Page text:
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Early Pilot Projects Yield Unique Datasets for Characterizing Plant Phenotypes

Posted by dominik.schneider | January 29, 2019

Since its inception in September, the facility has been running at near full capacity with various pilot projects to test the system and familiarize the staff with its operation.

Facility staff worked with researchers from three different departments across campus so far, including Institute of Biological Chemistry (IBC), Plant Pathology, and School of Biological Sciences.

min fluorescence, max fluorescence, quantum yield (YII)
An example of minimal fluorescence (left), maximum fluorescence (middle), and Quantum Yield (right) computed from the first two. The images were captured during the middle of the night while researchers were sleeping.

To date, researchers were particularly interested in using our Walz Pulse Amplitude Modulation (PAM) camera to measure chlorophyll fluorescence to determine photosynthetic efficiency in the context of various stress conditions. For example, postdoc Meng Li along with PI Helmut Kirchhoff of IBC were able to measure and process multiple fluorescence measurements of 41 plants a day, including protocols at night when the plants are naturally in a dark-adapted state to measure the maximum fluorescence and photosynthetic efficiency. This is particularly useful because it sets the baseline from which to compare daytime photosynthetic efficiency against. Plants naturally decrease their efficiency with higher light exposure to protect themselves from too much energy. Historically, capturing robust maximum fluorescence meant either staying up all night or disrupting the natural light rhythm for the plants. Li and Kirchhoff are interested in ion fluxes across the thylakoid membrane of the chloroplast under rapid and unpredictable changes in light intensity and how well their mutants can handle these conditions.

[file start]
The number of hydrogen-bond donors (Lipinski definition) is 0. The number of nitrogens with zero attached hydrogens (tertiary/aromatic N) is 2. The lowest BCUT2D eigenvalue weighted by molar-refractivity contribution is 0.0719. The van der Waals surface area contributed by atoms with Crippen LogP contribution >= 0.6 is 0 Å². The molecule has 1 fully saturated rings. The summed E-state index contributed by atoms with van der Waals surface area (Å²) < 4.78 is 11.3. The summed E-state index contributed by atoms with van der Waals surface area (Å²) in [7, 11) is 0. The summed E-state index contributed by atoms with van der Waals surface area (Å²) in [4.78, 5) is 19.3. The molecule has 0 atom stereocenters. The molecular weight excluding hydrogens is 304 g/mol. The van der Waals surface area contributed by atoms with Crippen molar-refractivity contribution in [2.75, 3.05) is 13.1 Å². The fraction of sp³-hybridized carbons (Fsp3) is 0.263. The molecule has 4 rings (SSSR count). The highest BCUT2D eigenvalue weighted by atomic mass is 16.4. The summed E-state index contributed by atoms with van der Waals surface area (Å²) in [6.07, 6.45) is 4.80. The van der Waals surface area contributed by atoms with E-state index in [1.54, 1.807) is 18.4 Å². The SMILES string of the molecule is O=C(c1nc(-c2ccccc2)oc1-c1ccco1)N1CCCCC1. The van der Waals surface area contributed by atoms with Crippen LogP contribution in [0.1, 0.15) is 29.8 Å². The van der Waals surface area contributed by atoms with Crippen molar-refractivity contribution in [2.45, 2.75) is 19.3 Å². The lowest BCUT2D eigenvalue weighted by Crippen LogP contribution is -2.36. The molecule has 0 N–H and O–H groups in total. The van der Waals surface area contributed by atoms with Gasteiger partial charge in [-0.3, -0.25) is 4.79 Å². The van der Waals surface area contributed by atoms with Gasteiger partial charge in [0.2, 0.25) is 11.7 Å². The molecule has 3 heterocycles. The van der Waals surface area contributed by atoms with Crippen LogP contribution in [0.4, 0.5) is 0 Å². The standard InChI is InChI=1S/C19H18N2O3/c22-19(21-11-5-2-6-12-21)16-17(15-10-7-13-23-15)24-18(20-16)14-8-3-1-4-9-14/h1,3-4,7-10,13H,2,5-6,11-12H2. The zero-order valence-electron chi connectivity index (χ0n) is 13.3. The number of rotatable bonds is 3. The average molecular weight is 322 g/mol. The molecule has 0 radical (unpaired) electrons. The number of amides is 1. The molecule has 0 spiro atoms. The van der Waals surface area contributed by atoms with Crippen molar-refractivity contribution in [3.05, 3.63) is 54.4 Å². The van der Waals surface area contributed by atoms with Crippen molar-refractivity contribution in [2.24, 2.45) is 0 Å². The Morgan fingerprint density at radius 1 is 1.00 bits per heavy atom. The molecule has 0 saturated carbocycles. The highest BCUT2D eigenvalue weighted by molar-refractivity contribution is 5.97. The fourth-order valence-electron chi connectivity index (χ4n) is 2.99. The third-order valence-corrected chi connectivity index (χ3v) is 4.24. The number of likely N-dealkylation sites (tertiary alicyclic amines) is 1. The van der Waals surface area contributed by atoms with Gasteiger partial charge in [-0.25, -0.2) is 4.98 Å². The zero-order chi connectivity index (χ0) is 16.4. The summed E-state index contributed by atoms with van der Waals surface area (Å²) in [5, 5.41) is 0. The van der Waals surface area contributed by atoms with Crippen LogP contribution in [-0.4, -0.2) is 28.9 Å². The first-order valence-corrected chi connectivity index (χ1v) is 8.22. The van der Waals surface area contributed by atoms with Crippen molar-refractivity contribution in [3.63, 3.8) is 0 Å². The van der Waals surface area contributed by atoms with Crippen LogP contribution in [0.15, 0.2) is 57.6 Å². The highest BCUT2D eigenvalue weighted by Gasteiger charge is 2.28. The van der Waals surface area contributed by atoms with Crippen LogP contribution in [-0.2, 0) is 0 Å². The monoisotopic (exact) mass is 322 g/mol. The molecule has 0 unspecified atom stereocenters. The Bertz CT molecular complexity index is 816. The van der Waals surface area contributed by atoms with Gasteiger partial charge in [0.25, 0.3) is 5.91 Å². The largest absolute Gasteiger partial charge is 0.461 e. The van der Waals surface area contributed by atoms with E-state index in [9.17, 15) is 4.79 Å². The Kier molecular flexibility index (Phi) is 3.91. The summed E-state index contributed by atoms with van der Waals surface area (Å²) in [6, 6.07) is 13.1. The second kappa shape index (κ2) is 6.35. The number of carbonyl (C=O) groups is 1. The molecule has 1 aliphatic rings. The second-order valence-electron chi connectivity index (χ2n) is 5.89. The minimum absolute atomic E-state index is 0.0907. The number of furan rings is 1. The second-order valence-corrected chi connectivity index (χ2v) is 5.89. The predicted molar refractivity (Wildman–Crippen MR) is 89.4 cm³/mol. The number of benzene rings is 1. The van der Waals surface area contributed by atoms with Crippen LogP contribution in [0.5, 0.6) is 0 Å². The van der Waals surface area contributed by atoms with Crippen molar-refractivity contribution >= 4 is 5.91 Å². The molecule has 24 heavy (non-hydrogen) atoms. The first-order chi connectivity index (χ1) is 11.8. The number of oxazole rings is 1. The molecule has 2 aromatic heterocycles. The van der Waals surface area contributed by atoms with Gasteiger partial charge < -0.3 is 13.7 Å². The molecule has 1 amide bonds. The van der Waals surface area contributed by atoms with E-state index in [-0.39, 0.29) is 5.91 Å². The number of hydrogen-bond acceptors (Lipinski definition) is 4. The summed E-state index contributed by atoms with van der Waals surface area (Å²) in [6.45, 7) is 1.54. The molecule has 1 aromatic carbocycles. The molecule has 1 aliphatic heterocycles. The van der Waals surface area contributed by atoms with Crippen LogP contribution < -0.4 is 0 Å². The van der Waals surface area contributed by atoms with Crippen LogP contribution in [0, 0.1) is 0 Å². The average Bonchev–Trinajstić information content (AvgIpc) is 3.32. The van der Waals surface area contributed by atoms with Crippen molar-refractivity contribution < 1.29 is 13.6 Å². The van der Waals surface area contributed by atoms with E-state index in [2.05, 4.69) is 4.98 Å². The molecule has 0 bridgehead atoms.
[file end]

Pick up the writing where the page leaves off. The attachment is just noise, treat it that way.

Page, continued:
Timeseries of images showing differential growth of four plants from The and Tegeder.
Timeseries of images showing differential growth of four plants from The and Tegeder.

Graduate student Samantha The and PI Mechthild Tegeder, from the School of Biological Sciences, are looking at the effect of different stress conditions on amino acid partitioning in Arabidopsis. In preliminary analyses we can detect differential growth among different mutants under drought and salt stress conditions. This project highlights the advantage of the new facility – the ability to quickly and efficiently screen 168 plants for important phenotypic differences with minimal user interaction to identify the important mutations. The and Tegeder hope the data from this pilot study will help them refine their hypotheses and win funding from NSF for a larger study.

growth curves of various mutants
Plant area (sq mm) of different mutants under different stress conditions over time.